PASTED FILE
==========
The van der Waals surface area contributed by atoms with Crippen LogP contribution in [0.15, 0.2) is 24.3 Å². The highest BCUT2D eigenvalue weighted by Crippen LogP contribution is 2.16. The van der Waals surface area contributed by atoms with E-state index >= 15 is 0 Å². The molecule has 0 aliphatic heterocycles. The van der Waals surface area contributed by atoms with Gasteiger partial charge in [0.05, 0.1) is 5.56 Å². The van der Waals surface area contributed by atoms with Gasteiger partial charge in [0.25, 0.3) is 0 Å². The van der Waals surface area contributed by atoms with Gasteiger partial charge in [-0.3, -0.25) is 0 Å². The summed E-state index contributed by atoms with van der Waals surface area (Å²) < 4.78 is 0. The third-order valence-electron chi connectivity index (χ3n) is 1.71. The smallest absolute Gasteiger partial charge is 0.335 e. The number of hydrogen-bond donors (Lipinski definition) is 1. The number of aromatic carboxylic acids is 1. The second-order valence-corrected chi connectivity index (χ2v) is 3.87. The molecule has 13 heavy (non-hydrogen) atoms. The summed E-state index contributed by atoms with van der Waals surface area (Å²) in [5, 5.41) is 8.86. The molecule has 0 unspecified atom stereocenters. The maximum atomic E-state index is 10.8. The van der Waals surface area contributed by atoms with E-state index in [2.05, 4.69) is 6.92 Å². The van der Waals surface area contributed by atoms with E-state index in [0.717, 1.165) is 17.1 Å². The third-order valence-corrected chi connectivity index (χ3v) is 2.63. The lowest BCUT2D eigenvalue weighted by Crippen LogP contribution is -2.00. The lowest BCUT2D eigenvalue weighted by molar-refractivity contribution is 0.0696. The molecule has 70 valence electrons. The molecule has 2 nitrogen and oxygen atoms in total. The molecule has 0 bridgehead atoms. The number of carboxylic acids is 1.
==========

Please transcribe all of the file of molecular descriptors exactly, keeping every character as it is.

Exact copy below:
The van der Waals surface area contributed by atoms with Crippen LogP contribution in [0.15, 0.2) is 24.3 Å². The highest BCUT2D eigenvalue weighted by Crippen LogP contribution is 2.16. The van der Waals surface area contributed by atoms with E-state index >= 15 is 0 Å². The molecule has 0 aliphatic heterocycles. The van der Waals surface area contributed by atoms with Gasteiger partial charge in [0.05, 0.1) is 5.56 Å². The van der Waals surface area contributed by atoms with Gasteiger partial charge in [0.25, 0.3) is 0 Å². The van der Waals surface area contributed by atoms with Gasteiger partial charge in [-0.3, -0.25) is 0 Å². The summed E-state index contributed by atoms with van der Waals surface area (Å²) < 4.78 is 0. The third-order valence-electron chi connectivity index (χ3n) is 1.71. The smallest absolute Gasteiger partial charge is 0.335 e. The number of hydrogen-bond donors (Lipinski definition) is 1. The number of aromatic carboxylic acids is 1. The second-order valence-corrected chi connectivity index (χ2v) is 3.87. The molecule has 13 heavy (non-hydrogen) atoms. The summed E-state index contributed by atoms with van der Waals surface area (Å²) in [5, 5.41) is 8.86. The molecule has 0 unspecified atom stereocenters. The maximum atomic E-state index is 10.8. The van der Waals surface area contributed by atoms with E-state index in [2.05, 4.69) is 6.92 Å². The van der Waals surface area contributed by atoms with E-state index in [0.717, 1.165) is 17.1 Å². The third-order valence-corrected chi connectivity index (χ3v) is 2.63. The lowest BCUT2D eigenvalue weighted by Crippen LogP contribution is -2.00. The lowest BCUT2D eigenvalue weighted by molar-refractivity contribution is 0.0696. The molecule has 70 valence electrons. The molecule has 2 nitrogen and oxygen atoms in total. The molecule has 0 bridgehead atoms. The number of carboxylic acids is 1.